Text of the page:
Kellie Telesford murder – “DNA tests proved inconclusive”

August 13, 2008

The trial of Shanniel Hyatt, the 18 year old man who is accused of strangling Kellie Telesford, continues in ever finer detail.

The Croydon Advertiser carries an update of the discussion in court about the scarf used to strangle Ms Telesford, who “was found on the floor of her bedroom covered in a white blanket with a brown scarf used to choke her, wrapped tightly around her neck”.

The Old Bailey has heard that when paramedics found her body, the scarf was tied so tightly around her neck they could only get the tips of their fingers inside.

However, forensic expert James Cleary said there was “potentially partial DNA evidence from Hyatt on the scarf […] but there was no statistical evidence to conclusively prove the teenager had left traces of himself, either through directly or indirectly handling the scarf”.

Mr Cleary said there were missing DNA components in the sample that he would have expected if they had definitely come from Hyatt.

The expert said tests proved inconclusive whether the sample came directly from the teenager.

There were traces of at least three other people on the scarf, the court heard.

So what are we saying here? That Kellie Telesford was strangled by up to four people? Or are we just paving the way for saying that she was promiscuous and therefore – somehow – deserved being murdered? I can’t help feeling that Joanna Greenberg (the defence barrister) is going to find some way to turn ‘inconclusive’ information into yet another attempt to discredit Ms Telesford.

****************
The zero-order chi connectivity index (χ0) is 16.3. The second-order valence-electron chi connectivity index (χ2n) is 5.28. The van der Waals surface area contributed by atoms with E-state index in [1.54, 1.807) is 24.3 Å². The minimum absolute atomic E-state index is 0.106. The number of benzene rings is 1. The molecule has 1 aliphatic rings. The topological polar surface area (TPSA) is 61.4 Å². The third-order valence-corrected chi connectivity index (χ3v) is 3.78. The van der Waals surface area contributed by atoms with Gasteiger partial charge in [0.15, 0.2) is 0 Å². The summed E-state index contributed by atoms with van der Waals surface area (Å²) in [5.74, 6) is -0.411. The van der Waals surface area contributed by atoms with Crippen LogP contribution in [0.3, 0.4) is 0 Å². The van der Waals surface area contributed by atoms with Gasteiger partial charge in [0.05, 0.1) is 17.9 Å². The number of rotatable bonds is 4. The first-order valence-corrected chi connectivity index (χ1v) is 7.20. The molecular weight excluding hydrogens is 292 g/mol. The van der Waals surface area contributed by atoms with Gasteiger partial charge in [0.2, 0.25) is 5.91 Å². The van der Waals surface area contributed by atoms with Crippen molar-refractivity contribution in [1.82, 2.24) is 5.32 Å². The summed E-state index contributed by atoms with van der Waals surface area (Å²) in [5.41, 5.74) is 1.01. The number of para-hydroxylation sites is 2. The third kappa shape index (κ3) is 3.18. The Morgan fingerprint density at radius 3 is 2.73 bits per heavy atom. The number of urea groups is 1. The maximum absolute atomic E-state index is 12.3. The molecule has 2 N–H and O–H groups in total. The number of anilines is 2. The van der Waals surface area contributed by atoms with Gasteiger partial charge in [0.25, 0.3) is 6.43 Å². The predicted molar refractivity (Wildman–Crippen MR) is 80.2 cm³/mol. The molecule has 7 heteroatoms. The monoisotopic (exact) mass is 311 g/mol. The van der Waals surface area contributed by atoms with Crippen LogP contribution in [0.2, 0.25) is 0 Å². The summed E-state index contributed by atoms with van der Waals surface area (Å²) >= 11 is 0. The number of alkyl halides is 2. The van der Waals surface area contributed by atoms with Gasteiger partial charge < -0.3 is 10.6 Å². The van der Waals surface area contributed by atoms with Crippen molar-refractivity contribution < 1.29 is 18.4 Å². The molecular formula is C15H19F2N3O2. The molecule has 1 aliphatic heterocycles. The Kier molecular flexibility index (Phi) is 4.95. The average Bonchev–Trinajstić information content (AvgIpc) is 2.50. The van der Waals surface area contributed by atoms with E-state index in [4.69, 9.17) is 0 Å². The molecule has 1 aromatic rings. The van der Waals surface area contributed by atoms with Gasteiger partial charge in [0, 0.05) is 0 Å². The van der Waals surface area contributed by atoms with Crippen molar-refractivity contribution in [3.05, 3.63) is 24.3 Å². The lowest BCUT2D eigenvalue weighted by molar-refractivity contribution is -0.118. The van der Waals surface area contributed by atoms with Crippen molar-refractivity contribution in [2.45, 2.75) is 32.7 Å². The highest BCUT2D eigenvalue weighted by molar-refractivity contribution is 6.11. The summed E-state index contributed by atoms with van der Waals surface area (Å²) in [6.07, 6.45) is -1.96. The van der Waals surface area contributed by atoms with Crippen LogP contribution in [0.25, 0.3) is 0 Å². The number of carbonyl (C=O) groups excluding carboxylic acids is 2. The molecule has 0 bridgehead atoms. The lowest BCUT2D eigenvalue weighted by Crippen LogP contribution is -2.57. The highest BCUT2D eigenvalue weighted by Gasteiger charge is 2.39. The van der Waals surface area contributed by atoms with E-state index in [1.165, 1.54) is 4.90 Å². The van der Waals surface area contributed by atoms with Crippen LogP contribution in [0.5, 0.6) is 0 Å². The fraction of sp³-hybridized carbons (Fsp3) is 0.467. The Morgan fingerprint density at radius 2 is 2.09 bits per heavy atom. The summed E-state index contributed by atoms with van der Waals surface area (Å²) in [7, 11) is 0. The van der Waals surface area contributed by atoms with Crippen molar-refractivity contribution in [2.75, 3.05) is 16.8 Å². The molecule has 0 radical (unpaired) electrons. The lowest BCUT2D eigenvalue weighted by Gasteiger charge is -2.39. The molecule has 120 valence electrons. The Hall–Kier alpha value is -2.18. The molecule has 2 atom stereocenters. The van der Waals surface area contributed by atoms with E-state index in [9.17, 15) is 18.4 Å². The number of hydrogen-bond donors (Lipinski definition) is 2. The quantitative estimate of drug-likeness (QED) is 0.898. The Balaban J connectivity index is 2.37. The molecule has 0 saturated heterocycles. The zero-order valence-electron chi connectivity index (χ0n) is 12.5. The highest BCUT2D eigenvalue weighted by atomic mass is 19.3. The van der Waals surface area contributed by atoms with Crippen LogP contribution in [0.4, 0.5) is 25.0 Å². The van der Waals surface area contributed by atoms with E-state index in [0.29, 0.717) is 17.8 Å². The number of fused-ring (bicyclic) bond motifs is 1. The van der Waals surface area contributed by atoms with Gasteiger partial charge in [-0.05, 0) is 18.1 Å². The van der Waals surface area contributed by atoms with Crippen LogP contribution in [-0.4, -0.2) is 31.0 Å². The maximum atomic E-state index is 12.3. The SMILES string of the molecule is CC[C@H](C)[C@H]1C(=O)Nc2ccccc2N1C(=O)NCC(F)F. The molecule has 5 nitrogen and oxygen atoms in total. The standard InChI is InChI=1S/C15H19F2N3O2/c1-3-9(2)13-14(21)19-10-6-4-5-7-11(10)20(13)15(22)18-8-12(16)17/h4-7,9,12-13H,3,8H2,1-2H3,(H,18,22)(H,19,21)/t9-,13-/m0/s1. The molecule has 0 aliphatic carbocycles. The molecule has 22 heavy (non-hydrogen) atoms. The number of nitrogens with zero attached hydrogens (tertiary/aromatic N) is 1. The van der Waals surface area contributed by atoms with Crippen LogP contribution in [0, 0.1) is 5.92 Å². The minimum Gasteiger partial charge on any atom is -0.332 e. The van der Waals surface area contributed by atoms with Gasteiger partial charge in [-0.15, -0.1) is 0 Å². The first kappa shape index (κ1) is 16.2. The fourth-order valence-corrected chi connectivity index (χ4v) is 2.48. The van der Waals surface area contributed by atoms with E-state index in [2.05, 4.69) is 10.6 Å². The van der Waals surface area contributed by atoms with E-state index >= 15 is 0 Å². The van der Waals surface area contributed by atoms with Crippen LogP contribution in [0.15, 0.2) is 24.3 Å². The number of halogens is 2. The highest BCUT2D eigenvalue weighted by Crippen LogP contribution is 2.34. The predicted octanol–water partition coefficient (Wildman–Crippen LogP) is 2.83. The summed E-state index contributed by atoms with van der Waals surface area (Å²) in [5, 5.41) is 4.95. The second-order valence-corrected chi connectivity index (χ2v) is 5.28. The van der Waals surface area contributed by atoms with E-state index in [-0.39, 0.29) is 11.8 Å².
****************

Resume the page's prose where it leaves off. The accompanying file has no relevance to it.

I wonder if Joanna Greenberg might even try to use the forensic expert’s admission that “a person could handle an item without leaving DNA on the item” as some kind of proof that Mr Hyatt had nothing to do with the murder of Kellie Telesford. Even though apparently no-one other than Mr Hyatt is accused, and even though Mr Hyatt was apparently the last person to see Kellie Telesford alive.

Out of curiosity, can anyone explain to me if, or how, ‘statistical evidence’ could take legal precedence over DNA evidence? I’m afraid the technicalities escape me.

In the meantime the case, as they say, continues.

(My previous posts can be found here and here).

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